There seems to be more focus on 9/11 this anniversary than in those past. For what it's worth, I think Ted Koppel has it exactly right. I wrote this piece a few years ago, after a trip to Ground Zero. It says all I have to say about the tragedy and its aftermath.
I first visited New York in 1997. I went as a gangly kid, smack dab in the middle of high school. It was a United Methodist Church trip. I was awkward, with that seething discomfort in one's own skin that's the hallmark of any adolescence. Many of the things I have become now were just seeds then, waiting to come into form.
While there, we visited the World Trade Center. I remember the elevator ride first. Long. On one side of me were two well dressed, burly Hasidic gentlemen, laughing. To the other a group of Asian businessmen, speaking in their own language. What they thought of the young group of wide-eyed Southern teenagers behind them, I do not know.
The view from the top was magnificent. It was before dusk, the lights had just started to come on. Spread out almost into infinity, the buildings were so vast and beautiful. I could see everything: the Statue of Liberty, the Empire State Building -- everything.
It hit me right then: this was a miracle. Here spread before me were thousands upon thousands of peoples, ambitions, cultures, thoughts, foods, languages. All of it. And it worked.
It was chaotic, dirty and sprawling, occasionally even violent, but it worked. Despite all the critiques of humanity's venal nature all this managed to exist without rending itself apart.
Waves of immigrants, political turmoil, a civil war and the weight of three centuries had pushed onto it. New York was still standing there, strong as ever.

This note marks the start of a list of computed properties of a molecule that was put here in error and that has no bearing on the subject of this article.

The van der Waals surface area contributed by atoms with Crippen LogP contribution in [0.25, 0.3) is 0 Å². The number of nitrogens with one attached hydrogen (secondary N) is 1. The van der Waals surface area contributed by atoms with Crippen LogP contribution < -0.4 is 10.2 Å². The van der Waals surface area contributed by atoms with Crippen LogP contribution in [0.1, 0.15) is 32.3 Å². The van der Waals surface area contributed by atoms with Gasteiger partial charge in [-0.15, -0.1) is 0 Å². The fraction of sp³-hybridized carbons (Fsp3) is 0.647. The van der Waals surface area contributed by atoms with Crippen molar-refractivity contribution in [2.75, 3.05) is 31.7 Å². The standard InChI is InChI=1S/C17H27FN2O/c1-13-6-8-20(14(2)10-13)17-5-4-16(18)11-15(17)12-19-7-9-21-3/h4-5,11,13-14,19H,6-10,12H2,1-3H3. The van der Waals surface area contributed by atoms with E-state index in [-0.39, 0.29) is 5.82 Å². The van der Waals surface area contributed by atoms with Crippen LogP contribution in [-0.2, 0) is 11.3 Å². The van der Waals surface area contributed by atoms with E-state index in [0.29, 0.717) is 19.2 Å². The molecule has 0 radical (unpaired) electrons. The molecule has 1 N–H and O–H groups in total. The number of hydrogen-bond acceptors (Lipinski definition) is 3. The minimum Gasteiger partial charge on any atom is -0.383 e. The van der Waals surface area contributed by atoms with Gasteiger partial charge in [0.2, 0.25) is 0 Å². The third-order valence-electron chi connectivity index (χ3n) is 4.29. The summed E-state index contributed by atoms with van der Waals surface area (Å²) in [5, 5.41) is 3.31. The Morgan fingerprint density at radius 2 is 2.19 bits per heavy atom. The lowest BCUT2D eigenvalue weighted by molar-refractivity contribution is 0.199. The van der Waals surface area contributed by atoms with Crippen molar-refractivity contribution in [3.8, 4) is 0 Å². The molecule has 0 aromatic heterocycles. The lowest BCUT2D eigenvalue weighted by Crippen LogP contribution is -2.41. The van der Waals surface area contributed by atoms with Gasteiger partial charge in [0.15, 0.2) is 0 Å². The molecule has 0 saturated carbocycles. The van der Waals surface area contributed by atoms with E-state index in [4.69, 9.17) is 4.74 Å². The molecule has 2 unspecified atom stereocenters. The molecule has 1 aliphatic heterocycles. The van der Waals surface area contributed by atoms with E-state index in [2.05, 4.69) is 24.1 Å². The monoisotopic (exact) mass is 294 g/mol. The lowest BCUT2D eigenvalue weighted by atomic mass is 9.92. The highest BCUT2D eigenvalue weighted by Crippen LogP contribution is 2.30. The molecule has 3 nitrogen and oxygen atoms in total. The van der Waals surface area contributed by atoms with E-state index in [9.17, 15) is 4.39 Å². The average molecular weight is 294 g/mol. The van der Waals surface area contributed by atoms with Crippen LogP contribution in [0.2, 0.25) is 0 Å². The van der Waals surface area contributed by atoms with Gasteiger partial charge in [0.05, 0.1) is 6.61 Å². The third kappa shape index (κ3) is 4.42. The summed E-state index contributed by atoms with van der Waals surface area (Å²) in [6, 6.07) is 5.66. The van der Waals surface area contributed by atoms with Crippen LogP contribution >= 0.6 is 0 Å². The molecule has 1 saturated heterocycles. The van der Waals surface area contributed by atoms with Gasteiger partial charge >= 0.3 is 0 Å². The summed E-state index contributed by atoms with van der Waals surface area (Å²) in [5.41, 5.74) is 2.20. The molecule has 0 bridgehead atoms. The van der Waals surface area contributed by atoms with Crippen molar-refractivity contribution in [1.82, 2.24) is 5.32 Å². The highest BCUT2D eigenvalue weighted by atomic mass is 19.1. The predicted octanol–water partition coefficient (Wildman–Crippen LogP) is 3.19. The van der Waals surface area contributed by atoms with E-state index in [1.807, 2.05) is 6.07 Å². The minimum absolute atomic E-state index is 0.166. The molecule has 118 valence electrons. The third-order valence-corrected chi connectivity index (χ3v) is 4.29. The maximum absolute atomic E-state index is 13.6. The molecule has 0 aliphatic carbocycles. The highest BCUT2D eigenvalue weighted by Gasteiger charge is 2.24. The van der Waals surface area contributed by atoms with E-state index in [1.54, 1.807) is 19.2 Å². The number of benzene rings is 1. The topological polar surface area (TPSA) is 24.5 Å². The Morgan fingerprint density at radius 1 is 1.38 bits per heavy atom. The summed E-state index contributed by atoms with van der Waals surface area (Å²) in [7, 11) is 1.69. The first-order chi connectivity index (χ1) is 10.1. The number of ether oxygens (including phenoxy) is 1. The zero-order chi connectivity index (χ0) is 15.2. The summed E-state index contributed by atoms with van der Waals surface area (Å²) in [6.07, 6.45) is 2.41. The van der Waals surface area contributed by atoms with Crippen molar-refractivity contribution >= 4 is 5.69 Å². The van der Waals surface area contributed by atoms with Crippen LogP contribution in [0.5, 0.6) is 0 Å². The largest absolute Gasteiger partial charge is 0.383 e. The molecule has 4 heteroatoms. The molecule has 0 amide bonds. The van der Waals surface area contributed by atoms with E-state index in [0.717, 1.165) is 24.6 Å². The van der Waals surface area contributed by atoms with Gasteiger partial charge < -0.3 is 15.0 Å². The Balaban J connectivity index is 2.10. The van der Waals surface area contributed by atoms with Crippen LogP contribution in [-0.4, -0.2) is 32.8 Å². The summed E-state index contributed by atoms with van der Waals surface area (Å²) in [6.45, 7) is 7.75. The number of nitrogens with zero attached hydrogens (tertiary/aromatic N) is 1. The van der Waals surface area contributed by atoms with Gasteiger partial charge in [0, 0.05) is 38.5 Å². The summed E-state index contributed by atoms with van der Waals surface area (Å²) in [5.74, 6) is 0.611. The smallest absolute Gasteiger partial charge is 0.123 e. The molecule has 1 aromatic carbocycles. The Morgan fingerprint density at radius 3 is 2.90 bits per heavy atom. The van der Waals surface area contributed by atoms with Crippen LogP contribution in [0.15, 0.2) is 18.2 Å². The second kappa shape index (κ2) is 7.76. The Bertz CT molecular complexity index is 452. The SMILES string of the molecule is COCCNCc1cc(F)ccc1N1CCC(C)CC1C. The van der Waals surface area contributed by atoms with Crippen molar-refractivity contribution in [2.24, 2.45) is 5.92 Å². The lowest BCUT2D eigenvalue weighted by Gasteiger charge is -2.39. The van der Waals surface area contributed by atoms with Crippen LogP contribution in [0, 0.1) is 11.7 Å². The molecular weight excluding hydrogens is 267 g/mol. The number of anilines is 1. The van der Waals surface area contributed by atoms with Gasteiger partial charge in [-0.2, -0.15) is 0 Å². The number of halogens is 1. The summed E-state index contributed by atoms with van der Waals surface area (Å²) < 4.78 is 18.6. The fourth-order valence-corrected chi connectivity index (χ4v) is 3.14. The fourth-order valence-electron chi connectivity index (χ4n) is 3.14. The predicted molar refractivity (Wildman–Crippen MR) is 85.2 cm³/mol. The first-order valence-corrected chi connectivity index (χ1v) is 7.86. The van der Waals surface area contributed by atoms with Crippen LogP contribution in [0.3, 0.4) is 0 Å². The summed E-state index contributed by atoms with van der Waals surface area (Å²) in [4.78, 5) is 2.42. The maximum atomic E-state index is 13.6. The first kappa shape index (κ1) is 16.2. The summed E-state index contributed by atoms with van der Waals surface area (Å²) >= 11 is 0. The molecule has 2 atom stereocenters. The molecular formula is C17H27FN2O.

When I returned, it wasn't what was there that struck me, it was what wasn't. Just a space. Even if I had been an alien visitor, I still would have known that something just wasn't right, that there should be something there instead of a massive, gaping hole and a few ragged shards of twisted metal.
It was too quiet. On a personal level, it is still hard for me to comprehend. The old view I remembered so fondly, the one that made me realize how breathtakingly huge the world was, is gone. Those Hasidic gentlemen beside me in the elevator may well be ash by now. The steel I trod on? Torn into nothing.
The world has heard about 9/11 nearly non-stop for the last few years. The event still leaves marks; pulls up old, raw emotions. I knew what was coming when I decided the visit Ground Zero and it's still hard for me to take in.
All the memories are tinged with a sadness, not just for the event itself, but for what has come after. How such an tragedy, almost so vast and terrible it defies comprehension, has become something invoked by fat cowards to justify torture, lies, greed and fanaticism.
In a better world, we would have the leaders we deserve. In a better world Osama bin Laden's head would be on a pike and George W. Bush would have been a washed-up political failure. In a better world the nation that miraculously came to be would have taken an awful tragedy as a reason to rise from the ashes, not a fear to cower from. In a better world we would not have forgotten who our true enemies were.
But we live in this one. Bin Laden still lives and we have thrown fuel on his fires instead of snuffing them out. George W. Bush was President for eight long years. Some days it seems that the same country that survived through so much is intent on undoing everything it has gained.
But New York still survives and so can we. What was torn down can be rebuilt, and one human can undo what another has done. There is a new age and a new generation in the workings.
The miracle I witnessed from atop the World Trade Center has gone nowhere and it waits to spring forth again, today or tomorrow.